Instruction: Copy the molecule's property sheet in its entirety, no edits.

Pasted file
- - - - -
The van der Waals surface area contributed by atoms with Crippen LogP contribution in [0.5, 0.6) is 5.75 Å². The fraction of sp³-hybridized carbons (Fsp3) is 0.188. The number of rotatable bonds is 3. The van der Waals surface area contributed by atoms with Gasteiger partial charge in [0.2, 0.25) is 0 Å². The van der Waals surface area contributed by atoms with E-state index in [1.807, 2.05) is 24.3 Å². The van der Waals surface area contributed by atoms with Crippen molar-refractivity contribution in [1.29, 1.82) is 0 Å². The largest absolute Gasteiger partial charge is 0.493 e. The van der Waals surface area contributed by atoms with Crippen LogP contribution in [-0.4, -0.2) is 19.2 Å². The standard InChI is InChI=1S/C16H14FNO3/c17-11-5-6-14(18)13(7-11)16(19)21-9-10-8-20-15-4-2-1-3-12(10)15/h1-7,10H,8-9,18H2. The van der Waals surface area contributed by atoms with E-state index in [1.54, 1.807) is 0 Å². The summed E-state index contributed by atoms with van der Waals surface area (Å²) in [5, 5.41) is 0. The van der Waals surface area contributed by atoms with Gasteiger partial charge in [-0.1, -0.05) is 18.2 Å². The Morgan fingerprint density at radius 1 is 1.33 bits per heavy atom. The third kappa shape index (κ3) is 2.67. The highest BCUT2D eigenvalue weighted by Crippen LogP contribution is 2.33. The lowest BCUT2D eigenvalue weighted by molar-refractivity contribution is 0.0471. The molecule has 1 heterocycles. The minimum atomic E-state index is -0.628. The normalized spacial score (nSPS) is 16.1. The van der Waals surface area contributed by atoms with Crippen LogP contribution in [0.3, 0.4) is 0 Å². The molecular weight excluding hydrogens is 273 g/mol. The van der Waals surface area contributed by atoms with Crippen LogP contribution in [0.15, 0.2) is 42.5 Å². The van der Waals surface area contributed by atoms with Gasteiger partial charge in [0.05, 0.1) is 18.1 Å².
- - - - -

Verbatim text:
The van der Waals surface area contributed by atoms with Crippen LogP contribution in [0.5, 0.6) is 5.75 Å². The fraction of sp³-hybridized carbons (Fsp3) is 0.188. The number of rotatable bonds is 3. The van der Waals surface area contributed by atoms with Gasteiger partial charge in [0.2, 0.25) is 0 Å². The van der Waals surface area contributed by atoms with E-state index in [1.807, 2.05) is 24.3 Å². The van der Waals surface area contributed by atoms with Crippen molar-refractivity contribution in [1.29, 1.82) is 0 Å². The largest absolute Gasteiger partial charge is 0.493 e. The van der Waals surface area contributed by atoms with Crippen LogP contribution in [-0.4, -0.2) is 19.2 Å². The standard InChI is InChI=1S/C16H14FNO3/c17-11-5-6-14(18)13(7-11)16(19)21-9-10-8-20-15-4-2-1-3-12(10)15/h1-7,10H,8-9,18H2. The van der Waals surface area contributed by atoms with E-state index in [1.54, 1.807) is 0 Å². The summed E-state index contributed by atoms with van der Waals surface area (Å²) in [5, 5.41) is 0. The van der Waals surface area contributed by atoms with Gasteiger partial charge in [-0.1, -0.05) is 18.2 Å². The Morgan fingerprint density at radius 1 is 1.33 bits per heavy atom. The third kappa shape index (κ3) is 2.67. The highest BCUT2D eigenvalue weighted by Crippen LogP contribution is 2.33. The lowest BCUT2D eigenvalue weighted by molar-refractivity contribution is 0.0471. The molecule has 1 heterocycles. The minimum atomic E-state index is -0.628. The normalized spacial score (nSPS) is 16.1. The van der Waals surface area contributed by atoms with Crippen LogP contribution in [0.3, 0.4) is 0 Å². The molecular weight excluding hydrogens is 273 g/mol. The van der Waals surface area contributed by atoms with Crippen LogP contribution in [0.15, 0.2) is 42.5 Å². The van der Waals surface area contributed by atoms with Gasteiger partial charge in [0.05, 0.1) is 18.1 Å².